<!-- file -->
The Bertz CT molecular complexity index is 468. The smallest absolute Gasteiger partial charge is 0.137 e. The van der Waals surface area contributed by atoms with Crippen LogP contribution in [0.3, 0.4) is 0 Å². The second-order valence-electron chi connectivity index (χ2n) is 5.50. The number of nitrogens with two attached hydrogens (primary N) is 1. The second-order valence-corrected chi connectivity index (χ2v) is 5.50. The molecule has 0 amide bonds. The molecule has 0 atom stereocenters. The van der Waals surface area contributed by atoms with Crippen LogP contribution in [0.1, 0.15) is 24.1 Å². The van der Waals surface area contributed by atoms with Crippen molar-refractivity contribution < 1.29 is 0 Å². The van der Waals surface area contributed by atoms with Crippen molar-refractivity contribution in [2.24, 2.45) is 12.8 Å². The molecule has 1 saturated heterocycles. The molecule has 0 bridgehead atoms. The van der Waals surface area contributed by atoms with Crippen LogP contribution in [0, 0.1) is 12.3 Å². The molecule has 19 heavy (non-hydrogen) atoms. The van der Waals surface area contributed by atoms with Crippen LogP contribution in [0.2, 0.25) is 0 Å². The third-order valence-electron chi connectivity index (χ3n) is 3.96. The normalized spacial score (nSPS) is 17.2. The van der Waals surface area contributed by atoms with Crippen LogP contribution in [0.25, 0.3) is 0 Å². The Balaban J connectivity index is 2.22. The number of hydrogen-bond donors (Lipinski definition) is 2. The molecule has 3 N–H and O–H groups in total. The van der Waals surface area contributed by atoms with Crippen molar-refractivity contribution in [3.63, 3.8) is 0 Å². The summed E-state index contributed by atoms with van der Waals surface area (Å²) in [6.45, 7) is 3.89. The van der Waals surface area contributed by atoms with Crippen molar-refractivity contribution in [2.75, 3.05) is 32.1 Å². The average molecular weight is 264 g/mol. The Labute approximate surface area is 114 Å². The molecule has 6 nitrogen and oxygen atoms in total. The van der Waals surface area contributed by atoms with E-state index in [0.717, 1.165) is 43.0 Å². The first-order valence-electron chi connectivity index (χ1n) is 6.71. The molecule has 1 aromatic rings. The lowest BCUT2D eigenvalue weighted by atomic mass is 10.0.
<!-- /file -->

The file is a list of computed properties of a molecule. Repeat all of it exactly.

The Bertz CT molecular complexity index is 468. The smallest absolute Gasteiger partial charge is 0.137 e. The van der Waals surface area contributed by atoms with Crippen LogP contribution in [0.3, 0.4) is 0 Å². The second-order valence-electron chi connectivity index (χ2n) is 5.50. The number of nitrogens with two attached hydrogens (primary N) is 1. The second-order valence-corrected chi connectivity index (χ2v) is 5.50. The molecule has 0 amide bonds. The molecule has 0 atom stereocenters. The van der Waals surface area contributed by atoms with Crippen LogP contribution in [0.1, 0.15) is 24.1 Å². The van der Waals surface area contributed by atoms with Crippen molar-refractivity contribution < 1.29 is 0 Å². The van der Waals surface area contributed by atoms with Crippen molar-refractivity contribution in [2.24, 2.45) is 12.8 Å². The molecule has 1 saturated heterocycles. The molecule has 0 bridgehead atoms. The van der Waals surface area contributed by atoms with Crippen LogP contribution in [0, 0.1) is 12.3 Å². The molecule has 19 heavy (non-hydrogen) atoms. The van der Waals surface area contributed by atoms with Crippen LogP contribution in [0.2, 0.25) is 0 Å². The third-order valence-electron chi connectivity index (χ3n) is 3.96. The normalized spacial score (nSPS) is 17.2. The van der Waals surface area contributed by atoms with Crippen LogP contribution in [0.25, 0.3) is 0 Å². The Balaban J connectivity index is 2.22. The number of hydrogen-bond donors (Lipinski definition) is 2. The molecule has 3 N–H and O–H groups in total. The van der Waals surface area contributed by atoms with Crippen molar-refractivity contribution in [3.63, 3.8) is 0 Å². The summed E-state index contributed by atoms with van der Waals surface area (Å²) in [6.45, 7) is 3.89. The van der Waals surface area contributed by atoms with Crippen molar-refractivity contribution in [2.75, 3.05) is 32.1 Å². The average molecular weight is 264 g/mol. The Labute approximate surface area is 114 Å². The molecule has 6 nitrogen and oxygen atoms in total. The van der Waals surface area contributed by atoms with E-state index in [0.717, 1.165) is 43.0 Å². The first-order valence-electron chi connectivity index (χ1n) is 6.71. The molecule has 1 aromatic rings. The lowest BCUT2D eigenvalue weighted by atomic mass is 10.0.